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Species diversity and use of biological resources
White-naped crane
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The White-naped crane (Grus vipio) prefers drier marshlands than those occupied by its relative, the red-crowned crane.  It is also more tolerant of farmland.  The breeding range of the species includes only the wetlands of the Amur-Heilong River in Mongolia, China, and Russia.  The global population is about 5,500.  White-naped cranes migrate from the Amur-Heilong basin to wintering grounds at Poyang Lake in east-central China, the Korean Peninsula, and Kyushu Island in Japan
White-naped crane is listed in the Russian Red Book and IUCN Redlist as Vulnerable.  Nesting habitats are protected in Khingansky, Khankaisky, and Daursky Zapovedniks, and in many refuges in Russia; in Dalaihu, Huihe, Zhalong, Xinkaihu and other reserves in China; and in Mongol-Daguur, Ugtam, and Onon-Balj protected areas in Mongolia.  Depending on the particular phase of the local climatic cycle, birds regularly move between different breeding areas.  The main threats are grass fires, human disturbance, and conversion of habitats to farmland.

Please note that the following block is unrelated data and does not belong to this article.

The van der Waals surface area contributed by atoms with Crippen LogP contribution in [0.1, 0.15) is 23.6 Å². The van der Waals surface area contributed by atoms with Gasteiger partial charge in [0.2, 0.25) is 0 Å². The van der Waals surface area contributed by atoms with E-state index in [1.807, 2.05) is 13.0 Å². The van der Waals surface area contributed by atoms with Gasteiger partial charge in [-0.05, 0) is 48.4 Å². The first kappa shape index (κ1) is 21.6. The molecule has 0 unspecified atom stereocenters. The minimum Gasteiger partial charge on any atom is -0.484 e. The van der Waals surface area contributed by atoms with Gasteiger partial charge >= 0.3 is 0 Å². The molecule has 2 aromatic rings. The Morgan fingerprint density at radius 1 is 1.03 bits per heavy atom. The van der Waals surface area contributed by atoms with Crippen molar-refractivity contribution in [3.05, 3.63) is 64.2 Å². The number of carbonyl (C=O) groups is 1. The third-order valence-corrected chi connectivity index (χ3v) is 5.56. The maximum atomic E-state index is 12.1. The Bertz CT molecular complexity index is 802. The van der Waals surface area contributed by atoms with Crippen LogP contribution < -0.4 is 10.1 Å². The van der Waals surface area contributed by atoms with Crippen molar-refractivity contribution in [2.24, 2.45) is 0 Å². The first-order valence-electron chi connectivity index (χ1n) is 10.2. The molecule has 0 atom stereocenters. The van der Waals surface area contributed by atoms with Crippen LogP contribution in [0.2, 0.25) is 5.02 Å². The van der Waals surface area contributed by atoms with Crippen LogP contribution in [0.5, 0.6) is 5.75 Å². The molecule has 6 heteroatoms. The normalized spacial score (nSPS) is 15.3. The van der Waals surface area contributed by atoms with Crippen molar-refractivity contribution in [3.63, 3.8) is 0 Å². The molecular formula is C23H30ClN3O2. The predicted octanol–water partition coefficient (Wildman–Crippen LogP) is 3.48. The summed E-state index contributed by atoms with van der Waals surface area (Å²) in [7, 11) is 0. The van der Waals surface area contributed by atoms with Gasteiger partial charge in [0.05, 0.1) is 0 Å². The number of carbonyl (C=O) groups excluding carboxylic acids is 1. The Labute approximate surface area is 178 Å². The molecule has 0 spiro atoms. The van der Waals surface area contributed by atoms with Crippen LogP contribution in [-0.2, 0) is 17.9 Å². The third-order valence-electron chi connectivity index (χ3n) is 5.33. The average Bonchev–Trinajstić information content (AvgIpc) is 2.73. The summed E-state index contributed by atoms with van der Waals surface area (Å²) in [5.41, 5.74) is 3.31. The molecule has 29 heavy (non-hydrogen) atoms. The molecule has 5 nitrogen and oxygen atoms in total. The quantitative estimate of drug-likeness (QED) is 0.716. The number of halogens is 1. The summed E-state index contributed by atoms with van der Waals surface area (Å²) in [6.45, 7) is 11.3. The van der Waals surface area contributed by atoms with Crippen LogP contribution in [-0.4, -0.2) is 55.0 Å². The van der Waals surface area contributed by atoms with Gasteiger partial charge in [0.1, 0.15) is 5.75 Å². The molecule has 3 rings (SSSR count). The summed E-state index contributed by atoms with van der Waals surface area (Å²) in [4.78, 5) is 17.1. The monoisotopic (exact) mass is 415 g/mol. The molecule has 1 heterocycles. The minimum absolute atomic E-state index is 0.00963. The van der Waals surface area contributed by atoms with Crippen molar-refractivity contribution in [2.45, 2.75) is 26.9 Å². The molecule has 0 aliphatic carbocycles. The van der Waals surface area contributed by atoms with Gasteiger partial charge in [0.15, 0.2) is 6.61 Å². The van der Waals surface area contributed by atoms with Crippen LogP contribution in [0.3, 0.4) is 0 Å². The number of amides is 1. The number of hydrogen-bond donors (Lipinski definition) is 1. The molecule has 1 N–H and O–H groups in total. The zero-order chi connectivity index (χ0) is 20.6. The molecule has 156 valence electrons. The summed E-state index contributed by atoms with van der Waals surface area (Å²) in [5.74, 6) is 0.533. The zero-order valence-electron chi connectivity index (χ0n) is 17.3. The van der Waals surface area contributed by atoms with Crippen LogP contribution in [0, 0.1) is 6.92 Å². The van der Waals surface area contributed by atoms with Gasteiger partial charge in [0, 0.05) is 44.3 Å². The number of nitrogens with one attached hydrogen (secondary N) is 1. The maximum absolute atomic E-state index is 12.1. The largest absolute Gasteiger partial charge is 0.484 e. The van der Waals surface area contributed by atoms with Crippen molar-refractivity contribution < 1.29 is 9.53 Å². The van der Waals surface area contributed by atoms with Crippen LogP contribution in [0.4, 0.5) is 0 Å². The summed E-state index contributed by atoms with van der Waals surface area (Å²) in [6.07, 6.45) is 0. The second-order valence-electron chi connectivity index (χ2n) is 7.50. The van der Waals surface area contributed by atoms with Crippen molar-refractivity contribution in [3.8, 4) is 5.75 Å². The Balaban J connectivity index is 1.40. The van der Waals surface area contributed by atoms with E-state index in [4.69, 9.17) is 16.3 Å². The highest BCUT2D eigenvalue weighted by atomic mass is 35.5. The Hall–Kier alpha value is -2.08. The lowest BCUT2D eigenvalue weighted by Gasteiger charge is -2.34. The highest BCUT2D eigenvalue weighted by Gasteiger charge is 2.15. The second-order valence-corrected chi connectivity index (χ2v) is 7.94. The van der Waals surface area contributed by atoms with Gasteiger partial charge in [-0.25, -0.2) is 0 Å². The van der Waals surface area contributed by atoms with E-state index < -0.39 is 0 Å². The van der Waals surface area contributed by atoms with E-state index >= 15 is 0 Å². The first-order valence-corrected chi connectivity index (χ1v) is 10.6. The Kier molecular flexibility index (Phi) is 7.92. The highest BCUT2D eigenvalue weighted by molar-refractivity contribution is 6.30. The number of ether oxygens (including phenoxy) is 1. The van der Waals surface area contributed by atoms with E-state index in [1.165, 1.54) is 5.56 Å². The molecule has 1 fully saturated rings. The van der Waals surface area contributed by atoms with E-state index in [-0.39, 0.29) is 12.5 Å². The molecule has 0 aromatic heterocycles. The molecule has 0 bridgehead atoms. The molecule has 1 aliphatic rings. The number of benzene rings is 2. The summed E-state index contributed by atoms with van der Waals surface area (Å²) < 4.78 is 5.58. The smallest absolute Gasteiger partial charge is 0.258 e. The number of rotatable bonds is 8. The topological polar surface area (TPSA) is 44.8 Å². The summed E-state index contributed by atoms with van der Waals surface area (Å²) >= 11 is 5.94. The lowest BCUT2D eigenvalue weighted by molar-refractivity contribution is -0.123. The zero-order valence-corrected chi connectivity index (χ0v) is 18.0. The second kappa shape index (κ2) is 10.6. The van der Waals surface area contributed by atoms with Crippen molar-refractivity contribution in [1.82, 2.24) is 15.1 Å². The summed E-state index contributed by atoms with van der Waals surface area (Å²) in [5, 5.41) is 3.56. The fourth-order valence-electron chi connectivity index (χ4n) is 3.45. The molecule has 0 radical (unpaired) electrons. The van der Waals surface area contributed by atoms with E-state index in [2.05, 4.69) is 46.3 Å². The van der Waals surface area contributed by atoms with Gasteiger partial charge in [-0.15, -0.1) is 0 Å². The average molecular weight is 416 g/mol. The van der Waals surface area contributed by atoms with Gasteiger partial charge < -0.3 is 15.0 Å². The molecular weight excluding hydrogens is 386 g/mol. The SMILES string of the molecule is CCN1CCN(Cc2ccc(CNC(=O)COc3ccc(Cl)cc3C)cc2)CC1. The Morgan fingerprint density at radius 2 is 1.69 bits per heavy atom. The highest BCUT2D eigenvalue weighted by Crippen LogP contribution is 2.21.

White-naped crane (Photo by Yury Darman)

Map collections:

Species richness

Distribution of charismatic species



Bird migrations

Detailed hydrography of Amur River basin

Wetlands of Amur

Terrestrial ecoregions

Major protected areas of Amur-Heilong

Upper Ussury –Lake Khanka.

Dauria Steppe Global 200 ecoregion



Also look:

Species richness in Amur-Heilong River Basin

Bird migrations

Red-crowned crane

Oriental White Stork,

Siberian Spruce Grouse

Swan Goose

Cranes and storks and climate change in Middle Amur

Great Bustard and White-naped Crane response to climate cycles in Dauria


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